The Last Unicorn is a curious and beautiful work, full of whimsy and self-reference, but not limited to them. Normally I detest such things, but their presence in this book is simple, humorous, and woven into the cloth of the story. The story itself has the childish convolution and arbitrariness of the fairy tale, but also its economy and power. It's really like no other fantasy I've read, which might be said of many entries in the Ballantine Adult Fantasy series. Its general tone is perhaps a bit like T. H. White's Once and Future King, but it has more power and heart and beauty, to my mind at least.

In this particular "reading" I actually listened to the audiobook, narrated by the author in a 2005 recording. I'd been hesitant to try it, for the reviews I'd read of Mr. Beagle's performance were mixed, but I really can't understand what the naysayers don't like. It's delightfully read, with some first-rate comic voices and an excellent Gypsy. Mr. Beagle has a pleasant reading voice, and he makes his characters talk the way one feels they must when reading the book in print.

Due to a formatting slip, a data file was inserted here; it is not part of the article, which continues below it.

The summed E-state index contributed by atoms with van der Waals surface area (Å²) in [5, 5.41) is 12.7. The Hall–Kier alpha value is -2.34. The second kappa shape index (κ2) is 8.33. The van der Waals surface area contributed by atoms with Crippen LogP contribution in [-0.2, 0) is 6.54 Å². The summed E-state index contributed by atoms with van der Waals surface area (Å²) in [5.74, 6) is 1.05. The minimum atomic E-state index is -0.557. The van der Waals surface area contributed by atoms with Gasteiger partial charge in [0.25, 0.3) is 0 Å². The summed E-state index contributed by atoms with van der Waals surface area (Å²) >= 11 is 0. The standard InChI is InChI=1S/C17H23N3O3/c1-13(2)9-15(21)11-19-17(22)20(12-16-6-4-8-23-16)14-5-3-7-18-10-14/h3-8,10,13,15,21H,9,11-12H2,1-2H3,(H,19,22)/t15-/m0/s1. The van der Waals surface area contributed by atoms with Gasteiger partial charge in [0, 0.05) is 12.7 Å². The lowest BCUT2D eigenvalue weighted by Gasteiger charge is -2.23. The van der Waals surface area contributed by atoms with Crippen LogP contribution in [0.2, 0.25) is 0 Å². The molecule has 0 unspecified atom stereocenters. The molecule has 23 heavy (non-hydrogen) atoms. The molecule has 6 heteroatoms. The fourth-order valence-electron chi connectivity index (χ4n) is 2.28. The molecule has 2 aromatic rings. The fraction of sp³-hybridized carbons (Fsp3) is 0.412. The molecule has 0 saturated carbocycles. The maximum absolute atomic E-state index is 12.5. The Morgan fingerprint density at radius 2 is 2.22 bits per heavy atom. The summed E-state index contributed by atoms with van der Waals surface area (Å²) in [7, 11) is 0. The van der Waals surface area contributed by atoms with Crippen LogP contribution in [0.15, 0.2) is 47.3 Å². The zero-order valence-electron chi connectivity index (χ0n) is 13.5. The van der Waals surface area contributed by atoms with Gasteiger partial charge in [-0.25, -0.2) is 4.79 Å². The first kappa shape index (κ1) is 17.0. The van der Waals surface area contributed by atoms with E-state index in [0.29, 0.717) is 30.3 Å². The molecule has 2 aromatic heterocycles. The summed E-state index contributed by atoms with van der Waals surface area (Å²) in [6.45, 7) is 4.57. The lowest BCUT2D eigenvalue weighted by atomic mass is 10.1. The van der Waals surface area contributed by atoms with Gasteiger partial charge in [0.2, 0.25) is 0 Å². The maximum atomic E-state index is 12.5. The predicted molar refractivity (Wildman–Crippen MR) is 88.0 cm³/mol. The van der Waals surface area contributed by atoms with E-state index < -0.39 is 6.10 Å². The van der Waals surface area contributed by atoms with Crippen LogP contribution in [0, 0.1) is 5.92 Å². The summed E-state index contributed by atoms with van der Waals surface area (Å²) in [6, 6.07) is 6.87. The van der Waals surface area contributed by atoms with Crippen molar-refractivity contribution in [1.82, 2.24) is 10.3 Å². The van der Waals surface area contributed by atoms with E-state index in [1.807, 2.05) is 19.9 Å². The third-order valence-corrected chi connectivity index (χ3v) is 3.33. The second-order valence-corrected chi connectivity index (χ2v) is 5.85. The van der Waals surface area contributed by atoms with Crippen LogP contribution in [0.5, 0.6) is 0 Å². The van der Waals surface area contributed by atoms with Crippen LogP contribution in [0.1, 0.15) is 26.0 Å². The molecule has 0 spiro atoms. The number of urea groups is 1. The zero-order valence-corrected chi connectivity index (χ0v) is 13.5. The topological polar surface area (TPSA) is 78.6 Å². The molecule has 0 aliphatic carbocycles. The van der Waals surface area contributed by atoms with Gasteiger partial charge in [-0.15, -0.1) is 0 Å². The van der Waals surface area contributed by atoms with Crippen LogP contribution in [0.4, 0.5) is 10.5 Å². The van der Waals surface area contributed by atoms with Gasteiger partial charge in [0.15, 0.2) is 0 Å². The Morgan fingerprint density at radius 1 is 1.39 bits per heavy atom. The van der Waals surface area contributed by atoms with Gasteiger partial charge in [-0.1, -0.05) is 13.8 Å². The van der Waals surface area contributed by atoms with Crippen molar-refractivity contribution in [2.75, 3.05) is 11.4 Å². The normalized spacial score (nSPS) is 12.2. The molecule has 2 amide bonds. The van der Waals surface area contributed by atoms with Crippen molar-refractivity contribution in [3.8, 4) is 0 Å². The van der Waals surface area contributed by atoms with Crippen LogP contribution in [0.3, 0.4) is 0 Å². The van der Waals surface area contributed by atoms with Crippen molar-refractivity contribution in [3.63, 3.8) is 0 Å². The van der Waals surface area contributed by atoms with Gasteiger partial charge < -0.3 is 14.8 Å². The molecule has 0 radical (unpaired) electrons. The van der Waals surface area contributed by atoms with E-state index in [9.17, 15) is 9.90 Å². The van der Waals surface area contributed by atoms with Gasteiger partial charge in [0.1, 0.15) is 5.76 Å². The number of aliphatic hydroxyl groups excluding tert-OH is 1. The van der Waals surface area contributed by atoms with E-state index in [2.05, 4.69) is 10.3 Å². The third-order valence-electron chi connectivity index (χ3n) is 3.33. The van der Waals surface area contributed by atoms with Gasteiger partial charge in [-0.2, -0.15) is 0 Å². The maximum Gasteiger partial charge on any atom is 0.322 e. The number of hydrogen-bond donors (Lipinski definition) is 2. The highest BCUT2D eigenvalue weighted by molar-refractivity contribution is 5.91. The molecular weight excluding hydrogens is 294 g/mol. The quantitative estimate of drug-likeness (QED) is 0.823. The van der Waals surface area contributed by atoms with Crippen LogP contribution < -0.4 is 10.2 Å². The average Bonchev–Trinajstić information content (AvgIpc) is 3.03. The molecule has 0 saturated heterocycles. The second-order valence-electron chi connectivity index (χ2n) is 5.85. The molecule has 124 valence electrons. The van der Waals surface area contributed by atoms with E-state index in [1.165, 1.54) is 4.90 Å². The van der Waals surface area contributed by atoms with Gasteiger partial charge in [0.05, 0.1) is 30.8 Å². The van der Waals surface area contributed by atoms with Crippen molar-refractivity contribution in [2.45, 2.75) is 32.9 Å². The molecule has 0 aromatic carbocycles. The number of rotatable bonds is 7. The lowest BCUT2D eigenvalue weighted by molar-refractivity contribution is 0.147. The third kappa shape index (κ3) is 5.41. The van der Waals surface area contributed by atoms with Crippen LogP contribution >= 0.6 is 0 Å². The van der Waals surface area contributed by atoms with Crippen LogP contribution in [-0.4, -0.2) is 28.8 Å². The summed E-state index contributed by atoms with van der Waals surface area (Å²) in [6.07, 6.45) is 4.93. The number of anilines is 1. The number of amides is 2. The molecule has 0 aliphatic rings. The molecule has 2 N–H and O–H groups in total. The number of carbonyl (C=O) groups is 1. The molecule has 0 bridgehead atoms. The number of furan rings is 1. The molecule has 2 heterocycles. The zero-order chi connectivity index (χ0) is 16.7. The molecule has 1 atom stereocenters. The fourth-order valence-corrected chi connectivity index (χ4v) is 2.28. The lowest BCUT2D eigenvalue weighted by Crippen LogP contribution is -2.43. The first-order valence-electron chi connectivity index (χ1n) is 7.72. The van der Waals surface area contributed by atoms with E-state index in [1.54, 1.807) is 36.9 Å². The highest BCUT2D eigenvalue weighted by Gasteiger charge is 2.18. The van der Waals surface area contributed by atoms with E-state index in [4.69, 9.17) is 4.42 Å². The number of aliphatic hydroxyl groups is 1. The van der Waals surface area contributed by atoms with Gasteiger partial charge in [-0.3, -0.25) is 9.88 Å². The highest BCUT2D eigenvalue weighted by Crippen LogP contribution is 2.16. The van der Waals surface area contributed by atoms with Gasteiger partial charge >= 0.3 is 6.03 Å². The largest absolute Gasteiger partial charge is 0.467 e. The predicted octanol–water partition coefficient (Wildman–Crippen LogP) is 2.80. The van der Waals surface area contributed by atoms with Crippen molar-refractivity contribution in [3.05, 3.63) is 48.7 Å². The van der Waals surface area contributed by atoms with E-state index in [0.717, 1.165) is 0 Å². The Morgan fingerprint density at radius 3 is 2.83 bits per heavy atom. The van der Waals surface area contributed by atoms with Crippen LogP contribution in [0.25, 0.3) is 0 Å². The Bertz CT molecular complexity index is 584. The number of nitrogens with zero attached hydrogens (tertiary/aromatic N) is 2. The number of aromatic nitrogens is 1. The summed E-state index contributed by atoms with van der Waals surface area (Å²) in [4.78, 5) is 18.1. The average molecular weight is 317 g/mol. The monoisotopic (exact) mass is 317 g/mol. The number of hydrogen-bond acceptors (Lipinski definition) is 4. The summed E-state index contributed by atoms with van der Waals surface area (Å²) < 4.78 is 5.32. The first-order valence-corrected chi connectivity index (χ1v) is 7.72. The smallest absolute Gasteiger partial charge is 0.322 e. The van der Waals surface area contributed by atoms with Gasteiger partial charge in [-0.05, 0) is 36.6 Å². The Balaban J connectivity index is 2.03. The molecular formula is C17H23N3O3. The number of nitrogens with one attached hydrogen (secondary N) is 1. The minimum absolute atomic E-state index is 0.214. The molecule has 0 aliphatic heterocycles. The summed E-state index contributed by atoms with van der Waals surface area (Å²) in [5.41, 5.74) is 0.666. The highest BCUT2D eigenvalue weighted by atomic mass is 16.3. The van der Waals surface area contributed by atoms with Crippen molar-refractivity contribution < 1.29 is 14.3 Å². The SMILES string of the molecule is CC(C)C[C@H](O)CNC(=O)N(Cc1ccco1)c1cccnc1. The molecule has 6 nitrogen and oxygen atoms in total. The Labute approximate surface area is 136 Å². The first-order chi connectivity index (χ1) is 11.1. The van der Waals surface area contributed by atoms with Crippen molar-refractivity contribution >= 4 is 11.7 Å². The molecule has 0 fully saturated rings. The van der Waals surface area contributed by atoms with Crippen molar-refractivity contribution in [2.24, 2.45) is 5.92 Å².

Now I'll have to watch the Rankin/Bass animated film version, whose screenplay was also written by Mr. Beagle.

Sunday, December 14, 2014

Logical Self-Congratulation

Hey! My solution to the "extremely difficult" Star Trek puzzle I posted last week is reprinted today at io9 with my permission (scroll way down).

I worked the puzzle out while watching my students take a final exam. I was interested in it mainly because I teach a course on discrete math, covering things like formal logic, relations, and graph theory, and I'm always looking for interesting new problems. But as a mathemagician, I'm more interested in how to create puzzles like this than in how to solve them. I wonder how Professor Finkel did it? Perhaps he added one statement at a time until his program gave him a single solution. From a logical point of view, it was much simpler than it need have been, given that only one statement connected the two "parts" of the puzzle.